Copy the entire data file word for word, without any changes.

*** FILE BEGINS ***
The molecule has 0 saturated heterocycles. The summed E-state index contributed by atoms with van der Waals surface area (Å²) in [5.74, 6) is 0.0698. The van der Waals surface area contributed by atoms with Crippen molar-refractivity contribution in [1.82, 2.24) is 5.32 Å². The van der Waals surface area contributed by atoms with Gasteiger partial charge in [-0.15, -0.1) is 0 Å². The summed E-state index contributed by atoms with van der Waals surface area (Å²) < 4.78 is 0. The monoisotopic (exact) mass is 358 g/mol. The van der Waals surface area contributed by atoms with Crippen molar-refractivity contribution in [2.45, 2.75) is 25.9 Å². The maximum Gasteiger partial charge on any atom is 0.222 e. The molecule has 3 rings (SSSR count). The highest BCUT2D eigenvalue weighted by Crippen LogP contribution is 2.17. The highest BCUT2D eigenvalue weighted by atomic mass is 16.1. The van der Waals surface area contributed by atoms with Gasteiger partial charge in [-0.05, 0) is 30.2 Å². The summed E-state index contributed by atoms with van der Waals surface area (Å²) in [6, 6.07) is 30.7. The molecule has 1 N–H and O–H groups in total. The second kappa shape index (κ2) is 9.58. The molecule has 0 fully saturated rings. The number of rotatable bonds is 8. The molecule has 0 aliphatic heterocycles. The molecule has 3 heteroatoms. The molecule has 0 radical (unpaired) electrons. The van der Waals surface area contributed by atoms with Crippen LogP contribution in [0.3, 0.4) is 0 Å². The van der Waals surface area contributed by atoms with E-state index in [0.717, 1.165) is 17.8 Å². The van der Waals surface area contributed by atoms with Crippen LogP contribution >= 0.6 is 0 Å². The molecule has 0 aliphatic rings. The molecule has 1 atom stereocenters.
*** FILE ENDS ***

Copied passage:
The molecule has 0 saturated heterocycles. The summed E-state index contributed by atoms with van der Waals surface area (Å²) in [5.74, 6) is 0.0698. The van der Waals surface area contributed by atoms with Crippen molar-refractivity contribution in [1.82, 2.24) is 5.32 Å². The van der Waals surface area contributed by atoms with Gasteiger partial charge in [-0.15, -0.1) is 0 Å². The summed E-state index contributed by atoms with van der Waals surface area (Å²) < 4.78 is 0. The monoisotopic (exact) mass is 358 g/mol. The van der Waals surface area contributed by atoms with Crippen molar-refractivity contribution in [2.45, 2.75) is 25.9 Å². The maximum Gasteiger partial charge on any atom is 0.222 e. The molecule has 3 rings (SSSR count). The highest BCUT2D eigenvalue weighted by Crippen LogP contribution is 2.17. The highest BCUT2D eigenvalue weighted by atomic mass is 16.1. The van der Waals surface area contributed by atoms with Gasteiger partial charge in [-0.05, 0) is 30.2 Å². The summed E-state index contributed by atoms with van der Waals surface area (Å²) in [6, 6.07) is 30.7. The molecule has 1 N–H and O–H groups in total. The second kappa shape index (κ2) is 9.58. The molecule has 0 fully saturated rings. The number of rotatable bonds is 8. The molecule has 0 aliphatic heterocycles. The molecule has 3 heteroatoms. The molecule has 0 radical (unpaired) electrons. The van der Waals surface area contributed by atoms with Crippen LogP contribution in [0.3, 0.4) is 0 Å². The van der Waals surface area contributed by atoms with E-state index in [0.717, 1.165) is 17.8 Å². The van der Waals surface area contributed by atoms with Crippen LogP contribution >= 0.6 is 0 Å². The molecule has 0 aliphatic rings. The molecule has 1 atom stereocenters.